In a well-paced, vibrant narrative, Popular Science contributor and Culture Dish blogger Skloot (Creative Writing/Univ. of Memphis) demonstrates that for every human cell put under a microscope, a complex life story is inexorably attached, to which doctors, researchers and laboratories have often been woefully insensitive and unaccountable. In 1951, Henrietta Lacks, an African-American mother of five, was diagnosed with what proved to be a fatal form of cervical cancer. At Johns Hopkins, the doctors harvested cells from her cervix without her permission and distributed them to labs around the globe, where they were multiplied and used for a diverse array of treatments. Known as HeLa cells, they became one of the world's most ubiquitous sources for medical research of everything from hormones, steroids and vitamins to gene mapping, in vitro fertilization, even the polio vaccine—all without the knowledge, must less consent, of the Lacks family. Skloot spent a decade interviewing every relative of Lacks she could find, excavating difficult memories and long-simmering outrage that had lay dormant since their loved one's sorrowful demise. Equal parts intimate biography and brutal clinical reportage, Skloot's graceful narrative adeptly navigates the wrenching Lack family recollections and the sobering, overarching realities of poverty and pre–civil-rights racism. The author's style is matched by a methodical scientific rigor and manifest expertise in the field.

Skloot's meticulous, riveting account strikes a humanistic balance between sociological history, venerable portraiture and Petri dish politics.

Pub Date: Feb. 9, 2010

ISBN: 978-1-4000-5217-2

Page Count: 320

Publisher: Crown

Review Posted Online: Dec. 22, 2010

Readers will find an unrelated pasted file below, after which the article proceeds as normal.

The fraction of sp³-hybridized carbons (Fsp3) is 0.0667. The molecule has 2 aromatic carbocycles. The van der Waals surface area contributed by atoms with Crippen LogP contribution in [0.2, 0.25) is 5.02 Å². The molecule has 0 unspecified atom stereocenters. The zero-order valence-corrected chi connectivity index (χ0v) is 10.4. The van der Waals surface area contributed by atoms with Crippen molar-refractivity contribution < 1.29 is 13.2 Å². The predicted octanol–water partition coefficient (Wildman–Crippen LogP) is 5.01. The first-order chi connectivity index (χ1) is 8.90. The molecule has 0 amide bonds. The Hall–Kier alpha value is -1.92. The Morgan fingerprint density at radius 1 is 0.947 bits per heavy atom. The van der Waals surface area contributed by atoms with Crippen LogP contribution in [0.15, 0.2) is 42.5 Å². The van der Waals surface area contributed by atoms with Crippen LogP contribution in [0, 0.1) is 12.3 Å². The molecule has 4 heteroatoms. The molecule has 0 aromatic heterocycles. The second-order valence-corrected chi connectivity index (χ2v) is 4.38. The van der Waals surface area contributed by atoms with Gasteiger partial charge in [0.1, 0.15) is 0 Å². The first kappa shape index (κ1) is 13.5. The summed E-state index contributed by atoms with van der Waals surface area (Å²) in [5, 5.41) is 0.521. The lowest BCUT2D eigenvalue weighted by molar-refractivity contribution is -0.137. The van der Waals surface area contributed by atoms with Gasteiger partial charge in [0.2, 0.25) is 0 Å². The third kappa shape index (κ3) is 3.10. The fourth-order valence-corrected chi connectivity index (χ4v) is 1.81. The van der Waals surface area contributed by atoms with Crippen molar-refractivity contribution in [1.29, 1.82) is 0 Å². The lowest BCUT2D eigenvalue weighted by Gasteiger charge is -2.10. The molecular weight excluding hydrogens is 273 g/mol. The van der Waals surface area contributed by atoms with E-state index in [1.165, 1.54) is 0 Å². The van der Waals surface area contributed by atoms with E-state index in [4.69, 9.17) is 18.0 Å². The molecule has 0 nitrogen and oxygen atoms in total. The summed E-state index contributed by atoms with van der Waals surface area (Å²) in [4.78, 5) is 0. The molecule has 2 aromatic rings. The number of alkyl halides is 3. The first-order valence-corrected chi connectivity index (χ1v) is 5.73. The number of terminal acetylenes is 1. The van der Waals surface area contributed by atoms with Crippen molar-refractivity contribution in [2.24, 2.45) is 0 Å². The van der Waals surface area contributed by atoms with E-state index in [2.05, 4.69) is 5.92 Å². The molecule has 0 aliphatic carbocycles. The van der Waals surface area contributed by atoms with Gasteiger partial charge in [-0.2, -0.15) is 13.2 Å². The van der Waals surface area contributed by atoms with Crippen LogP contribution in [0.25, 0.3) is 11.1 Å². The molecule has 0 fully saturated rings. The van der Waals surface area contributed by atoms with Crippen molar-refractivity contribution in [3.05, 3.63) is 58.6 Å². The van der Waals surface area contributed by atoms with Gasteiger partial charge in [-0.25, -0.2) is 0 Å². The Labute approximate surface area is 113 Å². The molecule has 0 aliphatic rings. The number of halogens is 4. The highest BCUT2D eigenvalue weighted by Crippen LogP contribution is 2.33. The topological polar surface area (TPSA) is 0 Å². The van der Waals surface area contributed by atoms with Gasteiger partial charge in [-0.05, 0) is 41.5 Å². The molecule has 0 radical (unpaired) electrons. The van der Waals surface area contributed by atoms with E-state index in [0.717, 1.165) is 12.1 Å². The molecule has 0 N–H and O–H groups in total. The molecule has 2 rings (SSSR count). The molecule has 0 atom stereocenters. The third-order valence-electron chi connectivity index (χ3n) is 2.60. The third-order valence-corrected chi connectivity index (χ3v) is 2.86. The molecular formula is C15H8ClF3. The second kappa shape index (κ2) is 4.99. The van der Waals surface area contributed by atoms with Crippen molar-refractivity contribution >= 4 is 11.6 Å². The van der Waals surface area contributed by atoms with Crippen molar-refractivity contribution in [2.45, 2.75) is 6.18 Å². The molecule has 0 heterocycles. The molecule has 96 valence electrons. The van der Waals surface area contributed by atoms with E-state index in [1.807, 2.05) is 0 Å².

Kirkus Reviews Issue: Jan. 1, 2010

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Ackerman writes with a light but assured touch, her prose rich in fact but economical in delivering it. Fans of birds in all...

THE GENIUS OF BIRDS

Science writer Ackerman (Ah-Choo!: The Uncommon Life of Your Common Cold, 2010, etc.) looks at the new science surrounding avian intelligence.

The takeaway: calling someone a birdbrain is a compliment. And in any event, as Ackerman observes early on, “intelligence is a slippery concept, even in our own species, tricky to define and tricky to measure.” Is a bird that uses a rock to break open a clamshell the mental equivalent of a tool-using primate? Perhaps that’s the wrong question, for birds are so unlike humans that “it’s difficult for us to fully appreciate their mental capabilities,” given that they’re really just small, feathered dinosaurs who inhabit a wholly different world from our once-arboreal and now terrestrial one. Crows and other corvids have gotten all the good publicity related to bird intelligence in recent years, but Ackerman, who does allow that some birds are brighter than others, points favorably to the much-despised pigeon as an animal that “can remember hundreds of different objects for long periods of time, discriminate between different painting styles, and figure out where it’s going, even when displaced from familiar territory by hundreds of miles.” Not bad for a critter best known for bespattering statues in public parks. Ackerman travels far afield to places such as Barbados and New Caledonia to study such matters as memory, communication, and decision-making, the last largely based on visual cues—though, as she notes, birds also draw ably on other senses, including smell, which in turn opens up insight onto “a weird evolutionary paradox that scientists have puzzled over for more than a decade”—a matter of the geometry of, yes, the bird brain.

Ackerman writes with a light but assured touch, her prose rich in fact but economical in delivering it. Fans of birds in all their diversity will want to read this one.

Pub Date: April 12, 2016

ISBN: 978-1-59420-521-7

Page Count: 336

Publisher: Penguin Press

Review Posted Online: Feb. 17, 2016

Kirkus Reviews Issue: March 1, 2016